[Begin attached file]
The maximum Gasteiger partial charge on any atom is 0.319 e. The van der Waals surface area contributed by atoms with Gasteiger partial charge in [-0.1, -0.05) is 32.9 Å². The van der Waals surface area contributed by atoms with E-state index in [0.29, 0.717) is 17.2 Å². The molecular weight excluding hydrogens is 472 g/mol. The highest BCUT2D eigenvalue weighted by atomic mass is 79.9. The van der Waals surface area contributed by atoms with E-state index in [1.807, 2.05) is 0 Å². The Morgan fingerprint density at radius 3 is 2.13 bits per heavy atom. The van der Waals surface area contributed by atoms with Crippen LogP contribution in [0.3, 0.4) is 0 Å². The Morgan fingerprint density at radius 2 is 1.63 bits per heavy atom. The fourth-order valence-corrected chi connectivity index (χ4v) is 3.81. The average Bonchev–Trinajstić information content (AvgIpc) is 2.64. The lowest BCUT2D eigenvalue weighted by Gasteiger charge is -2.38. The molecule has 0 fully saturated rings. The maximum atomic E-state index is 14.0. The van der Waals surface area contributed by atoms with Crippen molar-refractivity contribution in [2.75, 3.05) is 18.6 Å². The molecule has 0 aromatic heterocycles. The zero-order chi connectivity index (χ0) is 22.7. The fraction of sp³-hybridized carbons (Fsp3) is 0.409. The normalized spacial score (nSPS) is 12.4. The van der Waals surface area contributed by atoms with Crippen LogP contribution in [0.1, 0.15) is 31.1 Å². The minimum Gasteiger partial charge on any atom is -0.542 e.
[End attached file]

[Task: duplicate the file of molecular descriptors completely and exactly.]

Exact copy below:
The maximum Gasteiger partial charge on any atom is 0.319 e. The van der Waals surface area contributed by atoms with Gasteiger partial charge in [-0.1, -0.05) is 32.9 Å². The van der Waals surface area contributed by atoms with E-state index in [0.29, 0.717) is 17.2 Å². The molecular weight excluding hydrogens is 472 g/mol. The highest BCUT2D eigenvalue weighted by atomic mass is 79.9. The van der Waals surface area contributed by atoms with E-state index in [1.807, 2.05) is 0 Å². The Morgan fingerprint density at radius 3 is 2.13 bits per heavy atom. The van der Waals surface area contributed by atoms with Crippen LogP contribution in [0.3, 0.4) is 0 Å². The Morgan fingerprint density at radius 2 is 1.63 bits per heavy atom. The fourth-order valence-corrected chi connectivity index (χ4v) is 3.81. The average Bonchev–Trinajstić information content (AvgIpc) is 2.64. The lowest BCUT2D eigenvalue weighted by Gasteiger charge is -2.38. The molecule has 0 fully saturated rings. The maximum atomic E-state index is 14.0. The van der Waals surface area contributed by atoms with Crippen molar-refractivity contribution in [2.75, 3.05) is 18.6 Å². The molecule has 0 aromatic heterocycles. The zero-order chi connectivity index (χ0) is 22.7. The fraction of sp³-hybridized carbons (Fsp3) is 0.409. The normalized spacial score (nSPS) is 12.4. The van der Waals surface area contributed by atoms with Crippen LogP contribution in [0.1, 0.15) is 31.1 Å². The minimum Gasteiger partial charge on any atom is -0.542 e.